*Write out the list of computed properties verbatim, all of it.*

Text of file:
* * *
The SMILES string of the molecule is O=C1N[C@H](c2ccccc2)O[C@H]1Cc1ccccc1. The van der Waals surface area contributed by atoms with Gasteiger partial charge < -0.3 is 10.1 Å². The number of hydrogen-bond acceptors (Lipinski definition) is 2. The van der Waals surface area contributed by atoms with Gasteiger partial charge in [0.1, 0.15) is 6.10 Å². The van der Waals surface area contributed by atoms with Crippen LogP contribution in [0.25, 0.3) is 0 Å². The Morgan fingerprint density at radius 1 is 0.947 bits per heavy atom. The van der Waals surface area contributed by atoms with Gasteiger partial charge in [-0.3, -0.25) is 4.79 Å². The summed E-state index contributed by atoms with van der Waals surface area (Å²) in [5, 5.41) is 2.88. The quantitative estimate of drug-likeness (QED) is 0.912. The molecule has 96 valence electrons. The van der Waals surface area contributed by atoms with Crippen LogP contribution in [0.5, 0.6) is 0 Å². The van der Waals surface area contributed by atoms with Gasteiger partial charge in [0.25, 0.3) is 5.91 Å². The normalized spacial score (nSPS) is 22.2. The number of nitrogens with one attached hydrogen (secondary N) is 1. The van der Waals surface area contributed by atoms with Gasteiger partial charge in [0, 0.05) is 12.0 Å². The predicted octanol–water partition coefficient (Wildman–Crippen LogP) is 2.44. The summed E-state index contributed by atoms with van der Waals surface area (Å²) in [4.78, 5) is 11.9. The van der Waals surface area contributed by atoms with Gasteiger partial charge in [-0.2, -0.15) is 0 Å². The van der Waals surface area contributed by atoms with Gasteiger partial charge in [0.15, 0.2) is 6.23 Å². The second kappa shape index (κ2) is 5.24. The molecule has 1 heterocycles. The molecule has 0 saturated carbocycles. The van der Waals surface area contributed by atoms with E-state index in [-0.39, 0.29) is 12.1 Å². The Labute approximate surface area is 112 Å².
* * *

The SMILES string of the molecule is O=C1N[C@H](c2ccccc2)O[C@H]1Cc1ccccc1. The van der Waals surface area contributed by atoms with Gasteiger partial charge < -0.3 is 10.1 Å². The number of hydrogen-bond acceptors (Lipinski definition) is 2. The van der Waals surface area contributed by atoms with Gasteiger partial charge in [0.1, 0.15) is 6.10 Å². The van der Waals surface area contributed by atoms with Crippen LogP contribution in [0.25, 0.3) is 0 Å². The Morgan fingerprint density at radius 1 is 0.947 bits per heavy atom. The van der Waals surface area contributed by atoms with Gasteiger partial charge in [-0.3, -0.25) is 4.79 Å². The summed E-state index contributed by atoms with van der Waals surface area (Å²) in [5, 5.41) is 2.88. The quantitative estimate of drug-likeness (QED) is 0.912. The molecule has 96 valence electrons. The van der Waals surface area contributed by atoms with Crippen LogP contribution in [0.5, 0.6) is 0 Å². The van der Waals surface area contributed by atoms with Gasteiger partial charge in [0.25, 0.3) is 5.91 Å². The normalized spacial score (nSPS) is 22.2. The number of nitrogens with one attached hydrogen (secondary N) is 1. The van der Waals surface area contributed by atoms with Gasteiger partial charge in [0, 0.05) is 12.0 Å². The predicted octanol–water partition coefficient (Wildman–Crippen LogP) is 2.44. The summed E-state index contributed by atoms with van der Waals surface area (Å²) in [4.78, 5) is 11.9. The van der Waals surface area contributed by atoms with Gasteiger partial charge in [-0.2, -0.15) is 0 Å². The van der Waals surface area contributed by atoms with Gasteiger partial charge in [0.15, 0.2) is 6.23 Å². The second kappa shape index (κ2) is 5.24. The molecule has 1 heterocycles. The molecule has 0 saturated carbocycles. The van der Waals surface area contributed by atoms with E-state index in [-0.39, 0.29) is 12.1 Å². The Labute approximate surface area is 112 Å².